The problem with Eclipse, is that it uses the same data to calculate drawing, as it does positions of sprites and objects. We need to separate the 2 somehow and recalculate it. To simplify, we have 64x32 tiles, but we need to have 32x16 movement.
So after some playing around I figured out that I can use TILE_X and TILE_Y for the map editor and other things. PIC_X and PIC_Y are set to 64x32, so we know to use this whenever we’re talking about map tile sizes in regards to the graphics, and we use TILE_X and TILE_Y when talking about the movement of the player. So to adjust the code for the map editor, we just need to look at the MouseDown and MouseMove sub procedures and adjust them accordingly. This was really simple to do, and only required changing PIC_X and PIC_Y.
The box that appears on the main screen when selecting a tile to replace, is called Tex_Misc (In SkyWyre v10), and draws the selection box, we need to go into Sub DrawTileOutline and adjust the code.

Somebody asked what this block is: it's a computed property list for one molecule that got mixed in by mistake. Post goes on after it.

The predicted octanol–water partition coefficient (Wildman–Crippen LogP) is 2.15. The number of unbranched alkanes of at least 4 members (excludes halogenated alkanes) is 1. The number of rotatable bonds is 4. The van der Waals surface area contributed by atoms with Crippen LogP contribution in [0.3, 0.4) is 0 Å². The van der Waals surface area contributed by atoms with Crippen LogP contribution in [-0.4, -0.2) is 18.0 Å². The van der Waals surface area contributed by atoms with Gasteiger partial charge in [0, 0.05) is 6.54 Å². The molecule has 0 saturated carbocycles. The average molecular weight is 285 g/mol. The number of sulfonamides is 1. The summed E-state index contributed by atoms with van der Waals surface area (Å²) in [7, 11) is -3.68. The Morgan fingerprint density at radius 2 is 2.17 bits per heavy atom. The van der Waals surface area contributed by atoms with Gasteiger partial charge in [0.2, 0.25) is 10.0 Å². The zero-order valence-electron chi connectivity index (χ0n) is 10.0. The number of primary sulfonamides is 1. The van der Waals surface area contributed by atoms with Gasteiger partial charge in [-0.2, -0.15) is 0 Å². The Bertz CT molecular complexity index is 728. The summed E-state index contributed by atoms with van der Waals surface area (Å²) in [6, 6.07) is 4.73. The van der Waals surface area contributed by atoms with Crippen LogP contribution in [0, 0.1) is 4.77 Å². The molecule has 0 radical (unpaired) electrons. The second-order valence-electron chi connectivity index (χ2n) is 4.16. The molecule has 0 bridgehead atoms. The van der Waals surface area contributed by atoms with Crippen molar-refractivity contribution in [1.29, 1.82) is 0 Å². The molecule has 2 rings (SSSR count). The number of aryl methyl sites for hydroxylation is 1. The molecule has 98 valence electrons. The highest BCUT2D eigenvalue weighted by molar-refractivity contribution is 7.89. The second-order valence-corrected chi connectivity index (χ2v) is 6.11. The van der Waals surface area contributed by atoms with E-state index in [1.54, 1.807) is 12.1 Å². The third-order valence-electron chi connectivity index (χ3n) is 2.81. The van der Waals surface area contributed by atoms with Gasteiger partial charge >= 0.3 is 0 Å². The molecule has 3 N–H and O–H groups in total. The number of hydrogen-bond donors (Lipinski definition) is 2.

The issue with this code, is that it uses the tile size for the position of the cursor, so we need to adjust some code here.
After that’s done the box draws correctly.
Now we need to work on our map edges. I took a look at Dark Ages which is a popular isometric MMORPG, and it seems that they only have warp points at the edge of the map where a path is laid down, so I’m going to go with this concept and disable the feature that automatically teleports you to the next map. I believe they have done this because they have large maps, and certain parts of the same edge will take you to a different location. You can do this by simply not entering a map number in the map editor but I’ll go ahead and comment out the code anyway as it’s a feature I don’t want.
To establish the edges of the map we need to change how our X and Y locations work. Currently, if you move up on the screen, your Y value changes, and if you move across, your X value changes.
Since our character moves diagonally, both the X and Y value change at the same time, but we don’t want this. If you look at the above picture, we need to change our grid layout to recognise movement isometrically.